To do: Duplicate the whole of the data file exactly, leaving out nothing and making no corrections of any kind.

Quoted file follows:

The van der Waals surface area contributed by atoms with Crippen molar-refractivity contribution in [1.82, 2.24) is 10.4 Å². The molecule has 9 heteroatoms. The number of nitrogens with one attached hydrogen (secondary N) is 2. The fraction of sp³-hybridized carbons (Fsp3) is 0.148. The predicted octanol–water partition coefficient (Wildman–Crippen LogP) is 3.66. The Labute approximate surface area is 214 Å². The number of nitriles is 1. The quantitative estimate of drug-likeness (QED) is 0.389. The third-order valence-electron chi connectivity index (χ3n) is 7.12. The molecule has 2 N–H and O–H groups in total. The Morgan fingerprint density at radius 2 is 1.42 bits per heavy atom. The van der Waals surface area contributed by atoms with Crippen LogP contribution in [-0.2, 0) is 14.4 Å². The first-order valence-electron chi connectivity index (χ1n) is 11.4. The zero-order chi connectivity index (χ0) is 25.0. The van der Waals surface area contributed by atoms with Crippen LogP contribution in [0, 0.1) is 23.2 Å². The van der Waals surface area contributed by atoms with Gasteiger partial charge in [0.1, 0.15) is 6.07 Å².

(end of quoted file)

The van der Waals surface area contributed by atoms with Crippen molar-refractivity contribution in [1.82, 2.24) is 10.4 Å². The molecule has 9 heteroatoms. The number of nitrogens with one attached hydrogen (secondary N) is 2. The fraction of sp³-hybridized carbons (Fsp3) is 0.148. The predicted octanol–water partition coefficient (Wildman–Crippen LogP) is 3.66. The Labute approximate surface area is 214 Å². The number of nitriles is 1. The quantitative estimate of drug-likeness (QED) is 0.389. The third-order valence-electron chi connectivity index (χ3n) is 7.12. The molecule has 2 N–H and O–H groups in total. The Morgan fingerprint density at radius 2 is 1.42 bits per heavy atom. The van der Waals surface area contributed by atoms with Crippen LogP contribution in [-0.2, 0) is 14.4 Å². The first-order valence-electron chi connectivity index (χ1n) is 11.4. The zero-order chi connectivity index (χ0) is 25.0. The van der Waals surface area contributed by atoms with Crippen LogP contribution in [0, 0.1) is 23.2 Å². The van der Waals surface area contributed by atoms with Gasteiger partial charge in [0.1, 0.15) is 6.07 Å².